In the late afternoon of May 12, 1942 the last of the German raiders departed Rotterdam with the Atlantic and
commerce raiding as her goal... but first she would have to run the Channel. Originally named Cairo, the British caller her Raider J and the Kriegsmarine, Schiff 23, to her captain and crew she was the Stier. A converted merchant ship now with six 5.9" guns a few anti-aircraft guns and two torpedo tubes disguised behind false walls designed to be dropped as soon as the Kriegsmarine ensign was raised up the staff. But for the Stier the reign of the single commerce raider was coming to an end.
After the Channel dash in February the British, who had missed the opportunity to sink three heavy German ships, finally protected the English Channel with numerous destroyers and torpedo boat patrols. The month
before they had nearly caught the HSK Michel and the Germans knew that getting Stier into open water would
be even more difficult. When she left Rotterdam she was disguised as a Minesweeper (Sperrbrecher 171) and
was under heavy escort from sixteen minesweepers and four torpedo boats. Of course such a large contingent
of vessels sent the message to the British that there was an important target among the ships and so the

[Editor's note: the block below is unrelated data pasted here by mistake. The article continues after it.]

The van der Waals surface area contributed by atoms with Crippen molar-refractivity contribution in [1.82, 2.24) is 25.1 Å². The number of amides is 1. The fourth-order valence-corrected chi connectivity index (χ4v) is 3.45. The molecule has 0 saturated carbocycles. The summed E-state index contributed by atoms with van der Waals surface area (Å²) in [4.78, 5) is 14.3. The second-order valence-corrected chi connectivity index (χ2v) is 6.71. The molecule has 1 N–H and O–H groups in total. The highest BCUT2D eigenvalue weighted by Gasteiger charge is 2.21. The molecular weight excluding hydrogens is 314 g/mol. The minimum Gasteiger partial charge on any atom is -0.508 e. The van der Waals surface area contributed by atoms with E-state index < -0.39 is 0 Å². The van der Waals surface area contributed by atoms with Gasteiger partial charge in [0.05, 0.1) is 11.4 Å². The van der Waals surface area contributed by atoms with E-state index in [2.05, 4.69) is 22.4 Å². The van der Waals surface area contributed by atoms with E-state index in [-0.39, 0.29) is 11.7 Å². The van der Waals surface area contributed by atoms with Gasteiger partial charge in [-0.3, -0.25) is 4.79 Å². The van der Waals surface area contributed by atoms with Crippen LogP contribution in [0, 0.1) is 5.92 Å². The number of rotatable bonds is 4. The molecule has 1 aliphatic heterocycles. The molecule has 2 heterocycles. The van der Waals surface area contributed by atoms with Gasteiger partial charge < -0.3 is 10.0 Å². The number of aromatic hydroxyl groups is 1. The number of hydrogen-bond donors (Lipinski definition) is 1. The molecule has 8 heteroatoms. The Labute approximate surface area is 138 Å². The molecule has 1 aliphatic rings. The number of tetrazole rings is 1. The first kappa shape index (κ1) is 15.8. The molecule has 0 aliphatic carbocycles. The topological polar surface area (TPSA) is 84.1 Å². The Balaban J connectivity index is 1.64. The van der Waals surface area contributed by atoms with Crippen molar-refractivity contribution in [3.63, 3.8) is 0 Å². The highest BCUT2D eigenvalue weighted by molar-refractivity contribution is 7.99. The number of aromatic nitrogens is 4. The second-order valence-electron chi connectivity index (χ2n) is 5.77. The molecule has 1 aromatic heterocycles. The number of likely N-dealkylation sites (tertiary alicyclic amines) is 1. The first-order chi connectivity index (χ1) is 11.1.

British began their attack plan.
An unknown number of torpedo boats moved in from several directions and encircled the German ships just
before entering the Straits of Dover. Shore batteries fired on them but they remained just out of range. At about
03:30 on May 13 the British made their move, first firing starburst shells to light up the night sky then with
torpedoes. The first victim was the German torpedo boat Iltis, she was hit by a torpedo from the HMS MTB-221,
broke in half and sank taking all 129 crewmen with her. Next came the end of the torpedo boat Seeadler, a ship
that carried the same name as the famous German commerce raider of the first world war. She was hit amidships by a torpedo fired from HMS MTB-219 and like the Iltis broke in half and sank quickly with most of
her crew. Before the German convoy reached the waters near Boulogne, France and the protection of German
shore guns the British lost a boat. HMS MTB-220 was the only British loss in the battle and only a few of her
crew were picked up by the Germans.
The heavy price paid by German sailors to get the Stier in to the Atlantic (almost 200 killed) did not result in a
big return. Stier was at sea for 142 days and only sunk four ships totaling 30, 728 tons. The last being the
SS Stephen Hopkins, a US Liberty ship. On the 27th of September the ill fated Stephen Hopkins happened on
the Stier and the Tannenfels dead in the water side by side. The Stephen Hopkins was ordered to stop but her
captain refused and tried to make a run for it. But it was not to be and a dramatic gun battle ensued and when
the smoke had cleared both the Stephen Hopkins and the Stier were on the bottom of the sea. The crew of the
Stier had lost three men and the survivors boarded the Tannenfels but the survivors of the Hopkins were no
where to be found. Those who had survived faced a thirty-two day ordeal at sea in an open lifeboat. Only 15
were still alive when they made land in Brazil, 1,800 miles away.